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Global trade will play a critical role in driving economic recovery from Covid 19

Global trade has contributed to growth and poverty reduction in the past three decades, but gains from trade can be more inclusive, according to a new World Bank report, which provides new knowledge, data, and tools to make trade work better for more people.

Trade has been a significant driver of growth and poverty reduction throughout the developing world over the past decades. Countries are continuing to sign new trade agreements and deepen existing ones in the hope that trade and increased integration can lead to broad-based gains. But it is important to recognize that the distributional impacts of trade have been uneven and unequal. Gains and adjustment costs have been heavily concentrated in some sectors, types of jobs, and regions.

The World Bank has been examining the links between global trade and poverty reduction, how changing trade patterns affect the poor, and how policies can ensure that gains are shared more widely over the last two years. This report is a result of this work. It provides new knowledge, data, and tools to inform policy responses to spread the gains from trade more widely, to make trade work for everyone.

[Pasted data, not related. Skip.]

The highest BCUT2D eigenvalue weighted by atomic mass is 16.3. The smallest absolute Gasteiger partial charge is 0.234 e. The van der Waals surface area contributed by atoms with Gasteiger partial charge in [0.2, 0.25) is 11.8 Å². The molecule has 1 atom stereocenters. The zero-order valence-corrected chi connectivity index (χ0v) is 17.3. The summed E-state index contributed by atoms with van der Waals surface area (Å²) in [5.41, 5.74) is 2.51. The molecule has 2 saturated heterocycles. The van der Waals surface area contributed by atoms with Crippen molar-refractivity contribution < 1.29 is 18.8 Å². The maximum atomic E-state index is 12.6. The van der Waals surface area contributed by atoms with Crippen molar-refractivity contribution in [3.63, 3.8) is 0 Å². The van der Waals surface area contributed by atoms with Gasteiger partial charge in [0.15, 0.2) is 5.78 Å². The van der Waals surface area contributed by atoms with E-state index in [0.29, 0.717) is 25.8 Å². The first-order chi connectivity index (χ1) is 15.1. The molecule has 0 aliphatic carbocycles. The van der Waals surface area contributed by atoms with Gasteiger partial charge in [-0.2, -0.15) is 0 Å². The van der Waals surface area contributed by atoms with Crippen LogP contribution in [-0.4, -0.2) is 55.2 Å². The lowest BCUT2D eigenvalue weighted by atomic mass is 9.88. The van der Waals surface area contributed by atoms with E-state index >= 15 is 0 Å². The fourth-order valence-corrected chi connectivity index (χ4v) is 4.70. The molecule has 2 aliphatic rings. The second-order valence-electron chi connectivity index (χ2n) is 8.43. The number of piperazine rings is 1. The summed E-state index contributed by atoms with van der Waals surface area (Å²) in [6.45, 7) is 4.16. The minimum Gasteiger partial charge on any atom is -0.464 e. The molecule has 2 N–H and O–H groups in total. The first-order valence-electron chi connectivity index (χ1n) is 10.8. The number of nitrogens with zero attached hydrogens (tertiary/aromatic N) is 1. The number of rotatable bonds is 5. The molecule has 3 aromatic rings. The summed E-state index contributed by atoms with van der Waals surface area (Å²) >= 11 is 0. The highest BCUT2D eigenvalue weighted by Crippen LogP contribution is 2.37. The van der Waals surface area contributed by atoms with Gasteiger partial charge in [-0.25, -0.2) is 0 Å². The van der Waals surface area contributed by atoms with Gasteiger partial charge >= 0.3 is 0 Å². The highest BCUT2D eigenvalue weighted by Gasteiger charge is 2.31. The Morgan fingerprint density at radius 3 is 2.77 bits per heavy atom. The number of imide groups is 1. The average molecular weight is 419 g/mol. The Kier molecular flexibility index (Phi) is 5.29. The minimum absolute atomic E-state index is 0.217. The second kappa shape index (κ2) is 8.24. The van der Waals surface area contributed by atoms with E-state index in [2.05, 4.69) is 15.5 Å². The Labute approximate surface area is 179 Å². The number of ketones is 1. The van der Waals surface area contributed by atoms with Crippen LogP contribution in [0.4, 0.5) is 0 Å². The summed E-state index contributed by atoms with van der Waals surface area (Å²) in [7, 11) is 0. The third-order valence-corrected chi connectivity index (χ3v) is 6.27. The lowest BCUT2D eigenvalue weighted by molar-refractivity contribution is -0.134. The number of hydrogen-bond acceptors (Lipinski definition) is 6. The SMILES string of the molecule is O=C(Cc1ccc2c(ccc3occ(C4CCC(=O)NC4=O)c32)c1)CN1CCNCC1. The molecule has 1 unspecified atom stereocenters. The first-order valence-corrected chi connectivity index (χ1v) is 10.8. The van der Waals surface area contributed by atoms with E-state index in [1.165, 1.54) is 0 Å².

In WB report ‘The Distributional Impacts of Trade’, analysis shows that countries should continue seeing trade as a pathway to development. The evidence remains strong that trade leads to higher growth and better jobs. But the report also shows where previous analysis may have fallen short. In extending the latest economic thinking to developing countries through a series of newly developed models and databases as well as five country case studies, the report aims to help trade policy makers to better identify who will benefit and who may need support as the structure of the economy changes through trade.

Among the most critical lessons of the report is that maximising the gains from trade requires a comprehensive and economy-wide approach. This includes understanding how to facilitate labor mobility as well as the importance of complementary policies such as business environment reforms and supporting skills development. Developing countries can use the analysis, data, and tools in the report to better understand potential distributional impacts before policies are implemented, monitor the implementation, and coordinate responses across government.

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